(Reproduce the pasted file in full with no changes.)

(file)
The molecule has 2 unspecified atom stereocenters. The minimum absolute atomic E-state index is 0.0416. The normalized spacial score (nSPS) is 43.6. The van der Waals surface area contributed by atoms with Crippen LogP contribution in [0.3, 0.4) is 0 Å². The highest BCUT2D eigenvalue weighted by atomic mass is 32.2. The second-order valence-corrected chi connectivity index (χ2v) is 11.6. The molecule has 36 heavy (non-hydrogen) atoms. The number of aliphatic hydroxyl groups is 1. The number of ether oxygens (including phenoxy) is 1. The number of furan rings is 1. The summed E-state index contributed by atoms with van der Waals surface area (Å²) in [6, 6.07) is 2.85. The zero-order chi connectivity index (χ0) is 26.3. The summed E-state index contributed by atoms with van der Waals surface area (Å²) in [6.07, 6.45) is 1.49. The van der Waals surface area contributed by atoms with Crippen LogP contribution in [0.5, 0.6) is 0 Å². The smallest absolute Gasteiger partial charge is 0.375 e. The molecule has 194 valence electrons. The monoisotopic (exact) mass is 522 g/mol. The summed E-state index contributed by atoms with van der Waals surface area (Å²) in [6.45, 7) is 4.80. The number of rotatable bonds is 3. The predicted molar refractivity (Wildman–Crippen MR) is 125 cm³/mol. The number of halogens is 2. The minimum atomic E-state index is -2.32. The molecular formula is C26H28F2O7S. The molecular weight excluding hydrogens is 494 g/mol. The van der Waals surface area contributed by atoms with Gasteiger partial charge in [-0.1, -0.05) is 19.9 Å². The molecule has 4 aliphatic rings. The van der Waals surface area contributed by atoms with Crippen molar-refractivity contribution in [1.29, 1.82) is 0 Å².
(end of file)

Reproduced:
The molecule has 2 unspecified atom stereocenters. The minimum absolute atomic E-state index is 0.0416. The normalized spacial score (nSPS) is 43.6. The van der Waals surface area contributed by atoms with Crippen LogP contribution in [0.3, 0.4) is 0 Å². The highest BCUT2D eigenvalue weighted by atomic mass is 32.2. The second-order valence-corrected chi connectivity index (χ2v) is 11.6. The molecule has 36 heavy (non-hydrogen) atoms. The number of aliphatic hydroxyl groups is 1. The number of ether oxygens (including phenoxy) is 1. The number of furan rings is 1. The summed E-state index contributed by atoms with van der Waals surface area (Å²) in [6, 6.07) is 2.85. The zero-order chi connectivity index (χ0) is 26.3. The summed E-state index contributed by atoms with van der Waals surface area (Å²) in [6.07, 6.45) is 1.49. The van der Waals surface area contributed by atoms with Crippen LogP contribution in [0.5, 0.6) is 0 Å². The smallest absolute Gasteiger partial charge is 0.375 e. The molecule has 194 valence electrons. The monoisotopic (exact) mass is 522 g/mol. The summed E-state index contributed by atoms with van der Waals surface area (Å²) in [6.45, 7) is 4.80. The number of rotatable bonds is 3. The predicted molar refractivity (Wildman–Crippen MR) is 125 cm³/mol. The number of halogens is 2. The minimum atomic E-state index is -2.32. The molecular formula is C26H28F2O7S. The molecular weight excluding hydrogens is 494 g/mol. The van der Waals surface area contributed by atoms with Gasteiger partial charge in [-0.1, -0.05) is 19.9 Å². The molecule has 4 aliphatic rings. The van der Waals surface area contributed by atoms with Crippen molar-refractivity contribution in [1.29, 1.82) is 0 Å².